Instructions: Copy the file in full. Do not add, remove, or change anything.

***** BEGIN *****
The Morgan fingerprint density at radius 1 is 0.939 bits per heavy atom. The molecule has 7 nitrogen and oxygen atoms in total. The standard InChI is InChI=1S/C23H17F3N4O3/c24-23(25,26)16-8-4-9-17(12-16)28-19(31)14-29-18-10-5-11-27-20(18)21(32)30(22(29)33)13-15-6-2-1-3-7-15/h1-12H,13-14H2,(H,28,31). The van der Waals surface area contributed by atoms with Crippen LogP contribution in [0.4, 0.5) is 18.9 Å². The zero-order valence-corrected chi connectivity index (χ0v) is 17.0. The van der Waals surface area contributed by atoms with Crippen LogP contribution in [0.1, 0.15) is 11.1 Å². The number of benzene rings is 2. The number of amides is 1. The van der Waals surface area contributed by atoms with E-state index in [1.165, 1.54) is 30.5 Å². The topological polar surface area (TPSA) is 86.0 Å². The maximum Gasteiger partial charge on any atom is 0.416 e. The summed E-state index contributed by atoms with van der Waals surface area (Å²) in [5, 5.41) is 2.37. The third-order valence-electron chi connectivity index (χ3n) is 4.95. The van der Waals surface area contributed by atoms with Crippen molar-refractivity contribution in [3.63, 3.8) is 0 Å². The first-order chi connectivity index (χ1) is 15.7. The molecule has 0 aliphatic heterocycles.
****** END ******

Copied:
The Morgan fingerprint density at radius 1 is 0.939 bits per heavy atom. The molecule has 7 nitrogen and oxygen atoms in total. The standard InChI is InChI=1S/C23H17F3N4O3/c24-23(25,26)16-8-4-9-17(12-16)28-19(31)14-29-18-10-5-11-27-20(18)21(32)30(22(29)33)13-15-6-2-1-3-7-15/h1-12H,13-14H2,(H,28,31). The van der Waals surface area contributed by atoms with Crippen LogP contribution in [0.4, 0.5) is 18.9 Å². The zero-order valence-corrected chi connectivity index (χ0v) is 17.0. The van der Waals surface area contributed by atoms with Crippen LogP contribution in [0.1, 0.15) is 11.1 Å². The number of benzene rings is 2. The number of amides is 1. The van der Waals surface area contributed by atoms with E-state index in [1.165, 1.54) is 30.5 Å². The topological polar surface area (TPSA) is 86.0 Å². The maximum Gasteiger partial charge on any atom is 0.416 e. The summed E-state index contributed by atoms with van der Waals surface area (Å²) in [5, 5.41) is 2.37. The third-order valence-electron chi connectivity index (χ3n) is 4.95. The van der Waals surface area contributed by atoms with Crippen molar-refractivity contribution in [3.63, 3.8) is 0 Å². The first-order chi connectivity index (χ1) is 15.7. The molecule has 0 aliphatic heterocycles.